How much do you need to chew your food?

British dentist John H. Farrell spent much of his career studying the relationship between chewing and digestion. This involved repeated experiments in which he put bits of food in small, cotton-mesh bags, had subjects chew the food (or not), and then swallow it. The next step was more unpleasant:

On recovery from the faeces the bags were washed gently and the contents, if any, were examined and weighed.

The years he spent doing this convinced him that "very little chewing is required for maximum digestion."

More info: "The effect on digestibility of methods commonly used to increase the tenderness of lean meat"

Bedford Times-Mail - Apr 17, 1964

     Posted By: Alex - Mon Nov 21, 2022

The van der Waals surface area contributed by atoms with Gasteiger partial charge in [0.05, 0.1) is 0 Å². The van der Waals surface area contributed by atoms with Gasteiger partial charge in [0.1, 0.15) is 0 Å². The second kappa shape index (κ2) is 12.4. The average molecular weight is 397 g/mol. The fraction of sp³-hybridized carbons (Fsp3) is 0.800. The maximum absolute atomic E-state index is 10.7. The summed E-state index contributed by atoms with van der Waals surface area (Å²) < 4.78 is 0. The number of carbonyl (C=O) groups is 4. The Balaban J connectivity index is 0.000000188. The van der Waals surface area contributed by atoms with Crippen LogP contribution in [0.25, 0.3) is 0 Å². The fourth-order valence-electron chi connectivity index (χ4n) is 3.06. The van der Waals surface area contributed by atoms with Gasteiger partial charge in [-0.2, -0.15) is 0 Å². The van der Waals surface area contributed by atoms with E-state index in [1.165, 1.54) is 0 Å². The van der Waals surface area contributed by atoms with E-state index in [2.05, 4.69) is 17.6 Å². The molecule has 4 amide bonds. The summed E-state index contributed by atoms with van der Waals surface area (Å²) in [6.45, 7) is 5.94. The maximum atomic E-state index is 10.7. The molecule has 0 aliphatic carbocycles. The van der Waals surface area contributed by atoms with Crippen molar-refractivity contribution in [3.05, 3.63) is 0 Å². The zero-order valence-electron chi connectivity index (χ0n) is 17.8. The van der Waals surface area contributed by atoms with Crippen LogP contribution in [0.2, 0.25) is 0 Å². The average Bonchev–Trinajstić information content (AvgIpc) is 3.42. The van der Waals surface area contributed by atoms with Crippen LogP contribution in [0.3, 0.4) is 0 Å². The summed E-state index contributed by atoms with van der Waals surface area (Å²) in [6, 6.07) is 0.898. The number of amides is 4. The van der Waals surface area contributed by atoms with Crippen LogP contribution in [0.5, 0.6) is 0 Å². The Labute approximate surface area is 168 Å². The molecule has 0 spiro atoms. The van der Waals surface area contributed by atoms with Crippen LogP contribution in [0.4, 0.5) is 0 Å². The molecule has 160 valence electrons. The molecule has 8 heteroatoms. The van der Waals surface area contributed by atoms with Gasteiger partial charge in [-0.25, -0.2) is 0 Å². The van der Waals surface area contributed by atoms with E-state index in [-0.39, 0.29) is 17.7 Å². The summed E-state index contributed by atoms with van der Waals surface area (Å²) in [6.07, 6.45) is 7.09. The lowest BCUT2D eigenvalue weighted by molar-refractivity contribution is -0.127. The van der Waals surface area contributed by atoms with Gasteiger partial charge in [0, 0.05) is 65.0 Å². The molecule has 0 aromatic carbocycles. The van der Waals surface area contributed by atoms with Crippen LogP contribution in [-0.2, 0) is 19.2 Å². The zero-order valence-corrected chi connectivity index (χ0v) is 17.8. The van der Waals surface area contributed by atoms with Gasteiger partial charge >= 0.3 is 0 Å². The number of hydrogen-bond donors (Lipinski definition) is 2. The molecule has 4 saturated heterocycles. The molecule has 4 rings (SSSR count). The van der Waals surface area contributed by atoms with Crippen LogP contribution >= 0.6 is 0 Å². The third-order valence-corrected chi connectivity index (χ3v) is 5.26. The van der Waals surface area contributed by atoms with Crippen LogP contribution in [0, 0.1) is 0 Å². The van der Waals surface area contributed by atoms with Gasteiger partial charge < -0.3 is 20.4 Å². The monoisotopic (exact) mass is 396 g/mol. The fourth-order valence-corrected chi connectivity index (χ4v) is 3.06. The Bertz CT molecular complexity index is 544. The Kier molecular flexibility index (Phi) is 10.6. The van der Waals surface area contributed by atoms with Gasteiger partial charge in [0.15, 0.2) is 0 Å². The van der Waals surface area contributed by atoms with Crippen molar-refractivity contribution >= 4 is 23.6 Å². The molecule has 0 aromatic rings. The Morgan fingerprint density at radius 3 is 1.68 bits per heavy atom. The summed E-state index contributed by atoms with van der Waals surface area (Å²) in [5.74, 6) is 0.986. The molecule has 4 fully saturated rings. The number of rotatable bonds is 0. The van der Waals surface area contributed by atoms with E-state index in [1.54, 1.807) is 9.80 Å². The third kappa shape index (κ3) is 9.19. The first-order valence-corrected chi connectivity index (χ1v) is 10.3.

Category: Food | Experiments | Stomach | Teeth

I've heard several doctors claim a patient's weight loss after entering a nursing home was due to their not wearing dentures, and the chunks of food they swallowed weren't digested well.
Posted by Phideaux on 11/21/22 at 11:53 AM
How does one "gently" wash the recovered remaining food without adversely effecting the weight and composition? Besides that, 10 healthy adults doesn't provide an adequate number of subjects from which to draw any conclusions.
Posted by Teri on 11/22/22 at 12:01 AM
@phideaux: I believe it. But "not very well" is not the same thing as "barely at all", and he does mention good dentures.

Of course, it does depend on whether your diet consists of gruel or of corn on the cob...
Posted by Richard Bos on 11/27/22 at 04:40 AM
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